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Making Peated Scotch

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  • jnhaller@sbcglobal.net
    I believe I have made a major mistake while trying to make a peated scotch. I am wanting to make an Islay-type scotch with the high phenol flavor. Although the
    Message 1 of 2 , Dec 22, 2012
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      I believe I have made a major mistake while trying to make a peated scotch. I am wanting to make an Islay-type scotch with the high phenol flavor. Although the local homebrew shop suggested I use peat smoked malt very sparingly, I figured they were referring to smoked beer requirements and not spirit requirements. So I decided to combine 80% Golden Promise with 20% peat smoked malt for my grain bill. I have already made 2/3 of the low wines for this run but have not begun any final spirit run. Now I have just read about a possible difference between "peat smoked flavor" and "peat flavor", the first being produced by the smoked grain and the second being caused by the use of peat flavored water.

      My questions: Did I use way too much peat smoked barley and will this cause an overpowering aroma to my scotch? If so, is dilution the only way to correct this? Also, I've been doing some searching through the Group's past postings and found a reference to "essence of peat reek". Is this a good alternative to using natural peat filtered water to gain the phenol characteristic. Any other suggestions for making an Islay-style scotch would be much appreciated.

      Happy Holidays to all!

      Jim
    • Alex Netherton
      Islay Scotch uses barley actually dried over a peat fire, giving the liquor a taste of smoke, some say, like a house that burned. Some of the Islay Scotches
      Message 2 of 2 , Dec 22, 2012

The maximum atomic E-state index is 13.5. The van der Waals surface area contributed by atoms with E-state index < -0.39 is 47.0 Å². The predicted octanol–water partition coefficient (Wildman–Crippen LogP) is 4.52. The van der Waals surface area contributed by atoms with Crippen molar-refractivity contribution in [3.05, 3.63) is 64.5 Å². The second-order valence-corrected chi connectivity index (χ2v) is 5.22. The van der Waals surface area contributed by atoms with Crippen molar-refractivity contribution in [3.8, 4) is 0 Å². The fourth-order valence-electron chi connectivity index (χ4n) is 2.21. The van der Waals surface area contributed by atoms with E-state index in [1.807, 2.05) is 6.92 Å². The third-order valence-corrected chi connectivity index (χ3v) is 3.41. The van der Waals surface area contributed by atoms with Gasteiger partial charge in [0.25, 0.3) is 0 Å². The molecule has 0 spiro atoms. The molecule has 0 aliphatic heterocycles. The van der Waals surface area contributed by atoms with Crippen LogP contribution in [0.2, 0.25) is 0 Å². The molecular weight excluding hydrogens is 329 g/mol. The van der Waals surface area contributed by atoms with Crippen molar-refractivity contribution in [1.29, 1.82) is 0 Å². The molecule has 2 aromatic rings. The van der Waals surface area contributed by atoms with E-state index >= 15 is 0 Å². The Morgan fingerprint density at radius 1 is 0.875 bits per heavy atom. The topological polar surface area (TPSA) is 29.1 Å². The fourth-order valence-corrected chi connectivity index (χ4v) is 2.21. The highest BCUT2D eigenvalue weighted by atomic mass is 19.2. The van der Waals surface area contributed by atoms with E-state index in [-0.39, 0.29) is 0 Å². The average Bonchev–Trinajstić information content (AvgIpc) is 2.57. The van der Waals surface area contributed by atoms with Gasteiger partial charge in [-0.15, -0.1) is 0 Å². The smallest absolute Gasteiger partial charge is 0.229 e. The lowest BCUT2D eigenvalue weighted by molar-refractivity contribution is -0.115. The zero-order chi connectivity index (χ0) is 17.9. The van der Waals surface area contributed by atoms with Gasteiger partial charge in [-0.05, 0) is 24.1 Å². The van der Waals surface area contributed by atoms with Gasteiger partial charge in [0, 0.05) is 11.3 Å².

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        Islay Scotch uses barley actually dried over a peat fire, giving the liquor a taste of smoke, some say, like a house that burned. Some of the Islay Scotches are very strong in this way. If you buy even a "reasonably" priced Scotch like Glenfiddich, you can taste this; many others like Famous Grouse, Laphroaig, and others. I have always wondered why some Bourbon maker didn't dry the malted corn, rye, or whatever with hickory wood for an interesting taste. See: http://www.whisky.de/archiv/experts/peat.htm

        This sprouting of the grain is called malting, and is a very important part of making high end whiskey. Low end whiskey is made with corn meal, and in the moonshine trade, with meal and sugar. High end whiskey uses malted corn, rye, barley, and even oats, and the sprouted grain gives out an enzyme called maltase which helps break down the sugars so the yeasts can use them, but also gives off flavor agents, which, incidentally, will be completely stripped out with a column still unless you are v-e-r-y careful, which is why, by law, all distilling in Scotland is done with pot stills. Most distilling in the US, however, is done with column stills.
        On 12/22/2012 8:46 AM, jnhaller@... wrote:
         

        I believe I have made a major mistake while trying to make a peated scotch. I am wanting to make an Islay-type scotch with the high phenol flavor. Although the local homebrew shop suggested I use peat smoked malt very sparingly, I figured they were referring to smoked beer requirements and not spirit requirements. So I decided to combine 80% Golden Promise with 20% peat smoked malt for my grain bill. I have already made 2/3 of the low wines for this run but have not begun any final spirit run. Now I have just read about a possible difference between "peat smoked flavor" and "peat flavor", the first being produced by the smoked grain and the second being caused by the use of peat flavored water.

        My questions: Did I use way too much peat smoked barley and will this cause an overpowering aroma to my scotch? If so, is dilution the only way to correct this? Also, I've been doing some searching through the Group's past postings and found a reference to "essence of peat reek". Is this a good alternative to using natural peat filtered water to gain the phenol characteristic. Any other suggestions for making an Islay-style scotch would be much appreciated.

        Happy Holidays to all!

        Jim


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